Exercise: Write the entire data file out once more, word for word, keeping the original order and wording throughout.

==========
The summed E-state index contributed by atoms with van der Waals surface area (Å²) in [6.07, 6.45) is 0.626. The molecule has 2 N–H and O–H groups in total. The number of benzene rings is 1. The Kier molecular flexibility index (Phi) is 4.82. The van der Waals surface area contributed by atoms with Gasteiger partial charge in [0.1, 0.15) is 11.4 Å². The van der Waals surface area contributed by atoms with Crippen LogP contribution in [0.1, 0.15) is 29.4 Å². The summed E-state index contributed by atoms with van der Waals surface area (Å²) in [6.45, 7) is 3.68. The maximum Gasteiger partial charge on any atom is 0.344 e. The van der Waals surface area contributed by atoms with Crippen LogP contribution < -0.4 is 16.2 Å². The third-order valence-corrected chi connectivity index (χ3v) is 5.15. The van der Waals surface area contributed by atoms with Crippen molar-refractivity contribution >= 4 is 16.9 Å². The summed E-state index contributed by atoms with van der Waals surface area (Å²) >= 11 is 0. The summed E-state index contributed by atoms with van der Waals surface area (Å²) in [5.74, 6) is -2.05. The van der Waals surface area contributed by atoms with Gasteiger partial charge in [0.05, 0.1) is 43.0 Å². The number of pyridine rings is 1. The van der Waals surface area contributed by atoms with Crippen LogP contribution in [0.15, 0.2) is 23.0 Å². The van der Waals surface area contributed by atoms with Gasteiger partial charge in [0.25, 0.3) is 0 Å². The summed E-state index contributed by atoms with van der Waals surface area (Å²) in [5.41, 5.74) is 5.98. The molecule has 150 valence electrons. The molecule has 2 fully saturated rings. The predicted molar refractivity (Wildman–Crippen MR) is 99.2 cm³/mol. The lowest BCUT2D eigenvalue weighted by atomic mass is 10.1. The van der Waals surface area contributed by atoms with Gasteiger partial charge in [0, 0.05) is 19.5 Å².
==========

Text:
The summed E-state index contributed by atoms with van der Waals surface area (Å²) in [6.07, 6.45) is 0.626. The molecule has 2 N–H and O–H groups in total. The number of benzene rings is 1. The Kier molecular flexibility index (Phi) is 4.82. The van der Waals surface area contributed by atoms with Gasteiger partial charge in [0.1, 0.15) is 11.4 Å². The van der Waals surface area contributed by atoms with Crippen LogP contribution in [0.1, 0.15) is 29.4 Å². The summed E-state index contributed by atoms with van der Waals surface area (Å²) in [6.45, 7) is 3.68. The maximum Gasteiger partial charge on any atom is 0.344 e. The van der Waals surface area contributed by atoms with Crippen LogP contribution < -0.4 is 16.2 Å². The third-order valence-corrected chi connectivity index (χ3v) is 5.15. The van der Waals surface area contributed by atoms with Crippen molar-refractivity contribution >= 4 is 16.9 Å². The summed E-state index contributed by atoms with van der Waals surface area (Å²) >= 11 is 0. The summed E-state index contributed by atoms with van der Waals surface area (Å²) in [5.74, 6) is -2.05. The van der Waals surface area contributed by atoms with Gasteiger partial charge in [0.05, 0.1) is 43.0 Å². The number of pyridine rings is 1. The van der Waals surface area contributed by atoms with Crippen LogP contribution in [0.15, 0.2) is 23.0 Å². The van der Waals surface area contributed by atoms with Gasteiger partial charge in [0.25, 0.3) is 0 Å². The summed E-state index contributed by atoms with van der Waals surface area (Å²) in [5.41, 5.74) is 5.98. The molecule has 150 valence electrons. The molecule has 2 fully saturated rings. The predicted molar refractivity (Wildman–Crippen MR) is 99.2 cm³/mol. The lowest BCUT2D eigenvalue weighted by atomic mass is 10.1. The van der Waals surface area contributed by atoms with Gasteiger partial charge in [0, 0.05) is 19.5 Å².